Scientists have carried out one of the most comprehensive studies into how immune cells sense and respond to their environment to fight infection and destroy tumors.
The research team published their findings in the journal Nature Immunology, said the results provide important insights into how immune responses might be manipulated for the treatment of autoimmune diseases and cancer.
The study was focused on T lymphocytes, a population of white blood cells essential for immune responses to cancer, bacteria and viruses, and transplanted organs.
They mapped how these cells control expression of more than 9,000 proteins as they take part in immune responses. They also mapped in fine detail how an important immune-suppressive drug, used to prevent organ rejection in transplants, selectively controls these processes.
The authors reveal that lymphocyte environment sensing is controlled by immune activation, and that CD4+ and CD8+ T cells differ in their intrinsic nutrient transport and biosynthetic capacity.
They also reveal shared and divergent outcomes of mTORC1 inhibition in naïve versus effector T cells: mTORC1 inhibition impaired cell cycle progression in activated naïve cells, but not effector cells, whereas metabolism was consistently impacted in both populations.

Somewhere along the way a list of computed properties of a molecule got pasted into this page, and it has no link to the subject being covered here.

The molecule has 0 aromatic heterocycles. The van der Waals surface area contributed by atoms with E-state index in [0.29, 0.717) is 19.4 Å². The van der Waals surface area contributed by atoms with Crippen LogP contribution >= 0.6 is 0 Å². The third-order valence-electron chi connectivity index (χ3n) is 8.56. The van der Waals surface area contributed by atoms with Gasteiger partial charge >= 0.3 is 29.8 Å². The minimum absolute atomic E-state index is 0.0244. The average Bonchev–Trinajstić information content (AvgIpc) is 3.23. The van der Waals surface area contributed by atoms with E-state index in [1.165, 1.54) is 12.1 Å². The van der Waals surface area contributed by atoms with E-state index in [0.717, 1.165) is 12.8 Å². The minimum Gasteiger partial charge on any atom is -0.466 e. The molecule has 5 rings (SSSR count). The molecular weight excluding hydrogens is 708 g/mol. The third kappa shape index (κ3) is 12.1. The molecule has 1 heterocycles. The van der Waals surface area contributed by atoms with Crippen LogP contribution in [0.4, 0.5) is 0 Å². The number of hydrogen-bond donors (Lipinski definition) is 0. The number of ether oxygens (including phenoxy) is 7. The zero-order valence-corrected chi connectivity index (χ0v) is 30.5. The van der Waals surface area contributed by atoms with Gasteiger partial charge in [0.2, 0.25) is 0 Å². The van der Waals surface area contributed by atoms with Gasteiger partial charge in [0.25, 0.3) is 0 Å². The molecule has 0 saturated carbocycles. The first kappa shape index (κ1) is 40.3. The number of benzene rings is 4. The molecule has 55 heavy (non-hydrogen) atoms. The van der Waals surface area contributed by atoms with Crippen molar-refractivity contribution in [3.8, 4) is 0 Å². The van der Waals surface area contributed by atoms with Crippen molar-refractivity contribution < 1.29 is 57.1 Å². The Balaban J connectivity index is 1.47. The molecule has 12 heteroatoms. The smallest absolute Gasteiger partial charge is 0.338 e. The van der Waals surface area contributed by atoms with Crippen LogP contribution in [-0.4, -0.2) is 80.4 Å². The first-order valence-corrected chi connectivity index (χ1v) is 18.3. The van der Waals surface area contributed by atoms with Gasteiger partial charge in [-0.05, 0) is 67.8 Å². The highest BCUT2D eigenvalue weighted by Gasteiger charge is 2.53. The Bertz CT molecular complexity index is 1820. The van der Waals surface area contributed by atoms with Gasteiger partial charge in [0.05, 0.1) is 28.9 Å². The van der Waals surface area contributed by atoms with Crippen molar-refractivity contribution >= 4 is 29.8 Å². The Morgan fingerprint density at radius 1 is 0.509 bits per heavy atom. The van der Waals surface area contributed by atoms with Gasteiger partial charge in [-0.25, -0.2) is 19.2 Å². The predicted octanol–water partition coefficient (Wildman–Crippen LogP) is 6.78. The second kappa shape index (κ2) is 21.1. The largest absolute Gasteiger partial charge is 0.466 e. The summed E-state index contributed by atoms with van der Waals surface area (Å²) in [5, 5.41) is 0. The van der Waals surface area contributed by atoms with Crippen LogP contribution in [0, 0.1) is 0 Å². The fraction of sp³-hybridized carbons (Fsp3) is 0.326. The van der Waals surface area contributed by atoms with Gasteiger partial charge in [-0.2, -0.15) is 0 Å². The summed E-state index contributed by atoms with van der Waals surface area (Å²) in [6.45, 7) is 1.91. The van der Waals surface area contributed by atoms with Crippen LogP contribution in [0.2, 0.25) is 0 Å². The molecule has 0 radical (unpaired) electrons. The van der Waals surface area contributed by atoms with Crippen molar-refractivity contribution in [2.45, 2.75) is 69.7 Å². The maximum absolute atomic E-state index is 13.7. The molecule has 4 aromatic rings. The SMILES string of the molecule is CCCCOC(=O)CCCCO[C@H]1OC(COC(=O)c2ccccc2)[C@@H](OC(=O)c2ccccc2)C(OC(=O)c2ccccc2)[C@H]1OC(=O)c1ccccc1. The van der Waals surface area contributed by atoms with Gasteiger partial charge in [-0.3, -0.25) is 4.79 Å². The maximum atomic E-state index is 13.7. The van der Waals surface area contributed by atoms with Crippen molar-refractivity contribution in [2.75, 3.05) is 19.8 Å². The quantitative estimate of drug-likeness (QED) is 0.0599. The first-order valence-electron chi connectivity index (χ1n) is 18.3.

One of the senior authors said, "These results have implications for our understanding of how harmful or beneficial immune responses can be manipulated for better health outcomes in organ transplantation and cancer.
"A critical discovery is that exposure to foreign stimuli, such as viruses and bacteria, make T lymphocytes switch on expression of key sensors for oxygen and nutrients and also make T lymphocytes switch on expression of transporters that allow cells to import nutrients from their environment.
"Drugs used to block immune responses work by controlling these key metabolic pathways."
The study also shows how the ability of immune cells to mount effective responses can be shaped by the oxygen and nutrient environment the cells work in.
The research team explored how T cells re-program expression of thousands of cellular proteins in response to stimulation and provided a comprehensive understanding of how immune-suppressive drugs control T lymphocyte behavior.
Proteomics of T cell differentiation!
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